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Keeping your log home beautiful and protected is a big deal. You’ve invested too much to skimp when it comes to stain maintenance. Consistent maintenance inspections and routine reapplication of stain or clear coats where needed, when needed, are the key to keeping your dream log home, well, dreamy.

That said, how many times have you thought, “I should really get this project done around the house,” and then put it off another year?

We won’t require you to answer (because then we’d have to admit the same thing ourselves…eek!)


So, you did a stellar job of sealing cracks and checks in your log home. Hooray! Now, a couple of years later, you’re noticing that some of the caulk has cracked. After all that hard work? Ugh. So, what do you need to do to fix cracked caulk? Keep reading for all the details.



Borates are one of the most affordable ways to protect your log home. You’re basically buying low-cost home insurance. That’s a no-brainer! These preservative products are designed to protect your wood from rot and wood-ingesting insects. Adding this affordable step at the beginning can save you headaches down the road, including the time and money it costs to replace damaged wood.


Prep Time

So now it’s time to prepare your wood for staining. Substrate preparation is the most critical step in achieving stain longevity. As Kurt Denman of Benjamin Moore® stated in the February 2007 edition of Coatings World magazine, “I cannot emphasize enough how critical proper preparation is to realize a successful staining project. It’s the ultimate determinant on how long the beauty of a job lasts.” Properly preparing the wood from the get-go will save you both time and money down the road.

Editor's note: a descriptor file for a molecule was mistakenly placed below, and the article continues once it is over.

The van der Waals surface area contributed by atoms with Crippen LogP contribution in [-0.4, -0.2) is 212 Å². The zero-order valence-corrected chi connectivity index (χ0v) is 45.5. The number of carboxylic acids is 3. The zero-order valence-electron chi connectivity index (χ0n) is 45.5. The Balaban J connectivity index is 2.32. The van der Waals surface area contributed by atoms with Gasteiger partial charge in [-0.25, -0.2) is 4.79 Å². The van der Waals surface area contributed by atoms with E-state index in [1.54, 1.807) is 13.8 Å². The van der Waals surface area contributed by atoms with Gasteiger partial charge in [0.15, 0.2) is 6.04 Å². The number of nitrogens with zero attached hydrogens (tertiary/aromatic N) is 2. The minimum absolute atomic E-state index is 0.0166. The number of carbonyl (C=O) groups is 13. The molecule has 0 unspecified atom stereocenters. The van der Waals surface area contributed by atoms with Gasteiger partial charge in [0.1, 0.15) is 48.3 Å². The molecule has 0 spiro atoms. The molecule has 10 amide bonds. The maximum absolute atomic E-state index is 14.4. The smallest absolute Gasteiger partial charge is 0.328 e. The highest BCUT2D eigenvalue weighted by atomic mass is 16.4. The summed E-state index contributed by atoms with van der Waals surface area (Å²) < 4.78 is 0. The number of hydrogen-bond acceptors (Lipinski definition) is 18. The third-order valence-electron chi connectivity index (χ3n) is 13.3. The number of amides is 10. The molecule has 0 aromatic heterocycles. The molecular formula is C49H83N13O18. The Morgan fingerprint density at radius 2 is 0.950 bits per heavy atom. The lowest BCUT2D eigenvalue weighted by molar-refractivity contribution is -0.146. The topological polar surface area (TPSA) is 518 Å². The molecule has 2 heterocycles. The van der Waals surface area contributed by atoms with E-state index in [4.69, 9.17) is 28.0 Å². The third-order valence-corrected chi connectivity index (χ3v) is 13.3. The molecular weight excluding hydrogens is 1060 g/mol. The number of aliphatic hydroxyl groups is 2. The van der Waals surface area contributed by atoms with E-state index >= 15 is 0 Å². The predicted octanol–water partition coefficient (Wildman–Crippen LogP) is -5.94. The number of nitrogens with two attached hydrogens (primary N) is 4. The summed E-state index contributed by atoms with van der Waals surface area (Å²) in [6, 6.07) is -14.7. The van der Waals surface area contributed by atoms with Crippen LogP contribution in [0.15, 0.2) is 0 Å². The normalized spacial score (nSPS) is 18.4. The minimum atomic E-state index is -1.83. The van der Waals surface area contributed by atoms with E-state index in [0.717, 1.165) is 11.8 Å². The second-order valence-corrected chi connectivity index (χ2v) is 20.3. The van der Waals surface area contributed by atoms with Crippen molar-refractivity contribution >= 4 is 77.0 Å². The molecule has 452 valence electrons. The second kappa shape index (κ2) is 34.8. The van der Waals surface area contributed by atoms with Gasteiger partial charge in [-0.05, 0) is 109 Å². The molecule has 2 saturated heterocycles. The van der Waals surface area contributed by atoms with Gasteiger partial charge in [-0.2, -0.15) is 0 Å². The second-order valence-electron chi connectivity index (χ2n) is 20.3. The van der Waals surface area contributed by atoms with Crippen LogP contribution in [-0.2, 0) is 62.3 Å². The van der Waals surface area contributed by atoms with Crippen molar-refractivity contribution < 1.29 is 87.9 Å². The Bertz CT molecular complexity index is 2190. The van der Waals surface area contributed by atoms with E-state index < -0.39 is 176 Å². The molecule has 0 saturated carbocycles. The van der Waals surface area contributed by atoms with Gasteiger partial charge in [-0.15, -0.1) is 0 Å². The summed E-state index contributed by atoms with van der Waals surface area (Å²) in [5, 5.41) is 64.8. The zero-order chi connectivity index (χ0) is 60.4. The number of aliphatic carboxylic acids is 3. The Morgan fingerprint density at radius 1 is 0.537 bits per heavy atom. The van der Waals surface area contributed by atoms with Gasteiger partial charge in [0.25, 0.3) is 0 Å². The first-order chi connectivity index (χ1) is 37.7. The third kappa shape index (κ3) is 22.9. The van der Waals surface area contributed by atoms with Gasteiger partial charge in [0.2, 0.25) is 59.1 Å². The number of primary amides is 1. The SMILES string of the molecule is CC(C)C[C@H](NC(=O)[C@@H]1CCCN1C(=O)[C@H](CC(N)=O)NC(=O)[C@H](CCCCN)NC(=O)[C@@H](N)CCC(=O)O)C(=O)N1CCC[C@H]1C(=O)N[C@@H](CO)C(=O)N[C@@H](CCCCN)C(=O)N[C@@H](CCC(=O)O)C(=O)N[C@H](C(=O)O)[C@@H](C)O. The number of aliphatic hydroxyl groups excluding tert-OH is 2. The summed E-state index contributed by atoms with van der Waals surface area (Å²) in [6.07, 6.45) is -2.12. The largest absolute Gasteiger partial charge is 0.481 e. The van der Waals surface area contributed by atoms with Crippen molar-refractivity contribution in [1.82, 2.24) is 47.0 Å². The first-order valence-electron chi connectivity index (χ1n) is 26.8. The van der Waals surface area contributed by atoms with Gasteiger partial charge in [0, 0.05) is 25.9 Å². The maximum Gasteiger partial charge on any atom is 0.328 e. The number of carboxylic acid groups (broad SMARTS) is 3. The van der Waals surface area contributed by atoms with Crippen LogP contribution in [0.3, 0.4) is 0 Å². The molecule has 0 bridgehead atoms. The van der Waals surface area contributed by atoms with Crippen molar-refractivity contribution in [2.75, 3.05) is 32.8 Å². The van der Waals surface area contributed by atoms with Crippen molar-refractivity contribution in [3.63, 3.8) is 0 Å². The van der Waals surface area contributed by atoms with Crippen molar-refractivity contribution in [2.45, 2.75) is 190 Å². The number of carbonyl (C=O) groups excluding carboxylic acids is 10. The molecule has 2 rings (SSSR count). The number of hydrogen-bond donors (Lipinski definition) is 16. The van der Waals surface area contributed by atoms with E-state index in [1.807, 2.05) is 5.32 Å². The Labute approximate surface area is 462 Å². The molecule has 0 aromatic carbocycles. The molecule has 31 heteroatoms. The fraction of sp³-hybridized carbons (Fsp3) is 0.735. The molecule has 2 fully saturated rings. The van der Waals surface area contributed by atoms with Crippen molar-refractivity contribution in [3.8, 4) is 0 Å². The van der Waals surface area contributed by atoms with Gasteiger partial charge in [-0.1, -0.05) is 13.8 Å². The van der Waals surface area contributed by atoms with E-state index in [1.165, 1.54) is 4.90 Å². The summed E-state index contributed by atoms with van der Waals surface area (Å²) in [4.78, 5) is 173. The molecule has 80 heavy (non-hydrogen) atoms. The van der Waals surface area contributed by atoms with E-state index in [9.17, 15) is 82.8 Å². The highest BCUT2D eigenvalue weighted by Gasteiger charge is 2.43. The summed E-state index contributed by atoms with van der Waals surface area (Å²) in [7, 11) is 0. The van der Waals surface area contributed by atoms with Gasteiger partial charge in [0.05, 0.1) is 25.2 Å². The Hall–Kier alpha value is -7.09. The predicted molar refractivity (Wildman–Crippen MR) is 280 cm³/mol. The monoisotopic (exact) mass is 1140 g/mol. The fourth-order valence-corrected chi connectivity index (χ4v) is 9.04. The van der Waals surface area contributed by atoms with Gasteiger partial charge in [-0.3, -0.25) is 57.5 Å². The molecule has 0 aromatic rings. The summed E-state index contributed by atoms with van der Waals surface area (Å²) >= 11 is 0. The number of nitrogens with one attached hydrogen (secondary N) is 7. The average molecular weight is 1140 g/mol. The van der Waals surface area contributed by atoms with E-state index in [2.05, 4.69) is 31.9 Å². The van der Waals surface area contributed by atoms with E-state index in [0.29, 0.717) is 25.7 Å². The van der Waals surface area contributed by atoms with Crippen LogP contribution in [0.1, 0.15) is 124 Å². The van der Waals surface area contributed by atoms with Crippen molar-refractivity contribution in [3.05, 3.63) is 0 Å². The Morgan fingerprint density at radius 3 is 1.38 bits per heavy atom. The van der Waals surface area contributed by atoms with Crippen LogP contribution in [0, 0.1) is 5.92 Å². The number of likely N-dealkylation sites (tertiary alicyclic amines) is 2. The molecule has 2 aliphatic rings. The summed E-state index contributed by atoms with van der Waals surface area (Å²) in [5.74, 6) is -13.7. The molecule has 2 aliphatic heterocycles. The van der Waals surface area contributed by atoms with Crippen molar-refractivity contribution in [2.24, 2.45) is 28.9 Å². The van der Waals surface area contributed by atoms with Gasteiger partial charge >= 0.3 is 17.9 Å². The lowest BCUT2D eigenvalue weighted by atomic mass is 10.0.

What is secondary prep? After you’ve gotten down to clean sound wood it’s time to clean up and remove wood fuzz media blasting another methods left behind.

When properly done, most blasting methods create at least some “felting”, AKA “wood fuzz.” Prior to applying any finishing products you must remove wood fuzz. Eventually all of that fuzz will fall off, so any stain applied to it will leave a mottled appearance and leave those areas exposed to weather. Additionally, blasting can sometimes raise the grain too much, making the wood too coarse. Even though the coarse texture is beneficial for stain adhesion, it makes the stain look darker and rougher.

After media blasting, secondary prep is necessary to remove any “felting” or wood fuzz.  Removing it will ensure that the stain adheres to sound wood.


We’re proud to introduce you to Mark Nelson, founder of Nelson Log Restoration in Cody, Wyoming.

Mark has been working in the construction industry since he was six years old.  Mark has a love and affinity for anything involving a chainsaw — especially log structures. (Can you relate?) Mark shares stories of trial and error and a few painful lessons learned. After decades of industry experience, you’re sure to gain a nugget or two from Mark’s experience at Nelson Log Restoration.

Nelson Log Restoration Project


Log homes are special because every log has its own unique grain pattern, knots, and history. Chances are, you know and love each one of them like the back of your hand. Logs are special, they’re not the same as 2x4s. They need special care. Why? Three reasons: